To keep the entranceways visually appealing, these gateways should be the same size. As an example, if you are trying to create a double swing gate of 16 feet across, you would use a pair of gateways that are 8 feet long individually.
While decorative gates that use shapes to allow individuals to see through the gate to the other side can be beautiful. However, they aren’t what everyone wants from a driveway gate. Some prefer a gate that functions much like a privacy fence; not allowing outside parties to see past the gate and into the homeowner’s property.
The answer to these homeowner’s wishes is the use of a privacy driveway gate. These entranceways are solid rather than allowing anyone to view from one side into another. Gates such as these are usually rather tall as well to ensure no one looks over the top either.
It should be noted that these gateways aren’t simple, solid walls. They are more often than not designed to be just as attractive just without any design touches that create open space.
Driveway security gate – See at Amazon [sponsored link]
Much like the privacy type, driveway security gates are designed to provide protection from unwanted intruders on to your property. Security gates must be built well and with higher quality materials in order to provide adequate protection. This means hiring a skilled contractor for construction and installation. These types of gates are often controlled via a remote control or keypad to allow for quick entry.
There is more than one way for driveway entrances to open. In fact, in a moment, we’ll take a look at a number of other ways that gates can be designed. One such way that gates can be configured to open is as folding driveway entrances.
These gates are segmented more than once with hinges on themselves rather than on a single pivot point. When opened, these segments fold in on one another and when closed, they reverse the process and unfurl to close off the driveway.
Some of these gates fold freely. This means that they fold without a track to guide them. More commonly, though, they are set on tracks so that when they fold out of the way or fold closed, they are controlled and won’t swing freely.
Portable driveway kit – See at Amazon
A full installation of a driveway gate can be a long-term or even permanent decision for homeowners. As you might have guessed at this point, though, there is an option for you if you don’t want something that requires so much commitment.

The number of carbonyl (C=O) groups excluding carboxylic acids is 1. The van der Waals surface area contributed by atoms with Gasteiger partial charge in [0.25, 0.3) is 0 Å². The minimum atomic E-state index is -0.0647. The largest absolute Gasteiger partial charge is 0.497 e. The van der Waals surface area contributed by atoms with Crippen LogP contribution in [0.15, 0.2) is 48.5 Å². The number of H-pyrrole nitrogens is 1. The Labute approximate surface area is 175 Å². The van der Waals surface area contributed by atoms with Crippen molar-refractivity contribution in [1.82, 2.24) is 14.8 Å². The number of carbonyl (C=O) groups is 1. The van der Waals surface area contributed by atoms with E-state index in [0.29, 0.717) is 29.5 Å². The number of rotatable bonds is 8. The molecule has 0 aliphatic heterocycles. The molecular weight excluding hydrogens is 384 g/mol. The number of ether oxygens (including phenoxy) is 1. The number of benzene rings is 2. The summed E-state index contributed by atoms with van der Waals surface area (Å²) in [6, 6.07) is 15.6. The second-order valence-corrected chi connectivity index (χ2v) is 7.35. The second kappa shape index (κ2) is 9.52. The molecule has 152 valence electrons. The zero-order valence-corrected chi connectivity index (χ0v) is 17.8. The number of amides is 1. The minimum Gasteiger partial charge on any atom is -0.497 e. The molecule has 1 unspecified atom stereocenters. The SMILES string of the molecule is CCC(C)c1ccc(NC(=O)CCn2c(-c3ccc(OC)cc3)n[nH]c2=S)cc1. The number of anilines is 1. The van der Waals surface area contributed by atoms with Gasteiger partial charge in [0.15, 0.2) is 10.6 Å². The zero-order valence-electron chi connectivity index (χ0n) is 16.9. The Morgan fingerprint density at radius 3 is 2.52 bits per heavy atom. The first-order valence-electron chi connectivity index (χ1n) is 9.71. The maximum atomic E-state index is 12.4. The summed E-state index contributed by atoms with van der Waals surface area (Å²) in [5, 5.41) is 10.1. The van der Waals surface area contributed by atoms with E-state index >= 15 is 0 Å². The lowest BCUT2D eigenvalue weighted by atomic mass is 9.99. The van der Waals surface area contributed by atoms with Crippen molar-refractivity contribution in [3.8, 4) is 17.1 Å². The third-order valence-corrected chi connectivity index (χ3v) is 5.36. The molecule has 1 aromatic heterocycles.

Portable gates for driveways are gates that can be easily put up and easily taken down. These work much in the same of any other portable gate – such as a baby gate – and can be set up in just a few minutes as they typically have their own stand or sit on wheels.
There are some downsides to portable driveway entrances. First, they aren’t too great when it comes to security. This only makes sense because if something can be taken down in a few easy steps, it isn’t going to be a great way to keep someone out.
Another point of issue for some is that portable gates aren’t typically motorized. Where dedicated gates usually respond to electronic input as to when to open and close, portable gates are usually made to be physically moved out of the way.
Sliding driveway gate kit – See at Amazon
Now, let’s look at slide gates. These are gates that, as the name suggests, slide open and closed. Within this category, there are a few subcategories such as automated slide gates, V-track slide gates, rear pipe slide gates, and cantilever slide gates.
Automated slide gates are exactly what they sound like – they slide in one horizontal direction or another automatically. This is thanks to wheels that aid their movement.
When it comes to size, this type of driveway gate needs quite a bit. This is because you will need enough room for the gate to occupy when it’s open as well as closed. In other words, you will need space extended beyond your driveway in the direction the gate moves equal to the width of your driveway plus around 3 feet of extra space.
As an alternative choice, some of these gates are done in such a fashion that only “half” the gate opens. If you had a 20-foot driveway, you might use a gate that opens 10 feet. Instead of this gate moving out to the side of the driveway, it would simply overlap with the remaining stationary gate.
V-track slide gates are the most common type of slide gate that are fairly common when looking into automated slide gates. These types of gates get their names from their upside down and slightly raised “v” shape of the track.
As discussed before, these types of gates take up quite a bit of space as you need enough space for the gates to sit when they are open. Again, you will need an extra 3 feet of space for an electric gate opener as well. V-track gates can also be used with the alternative choice discussed earlier as well.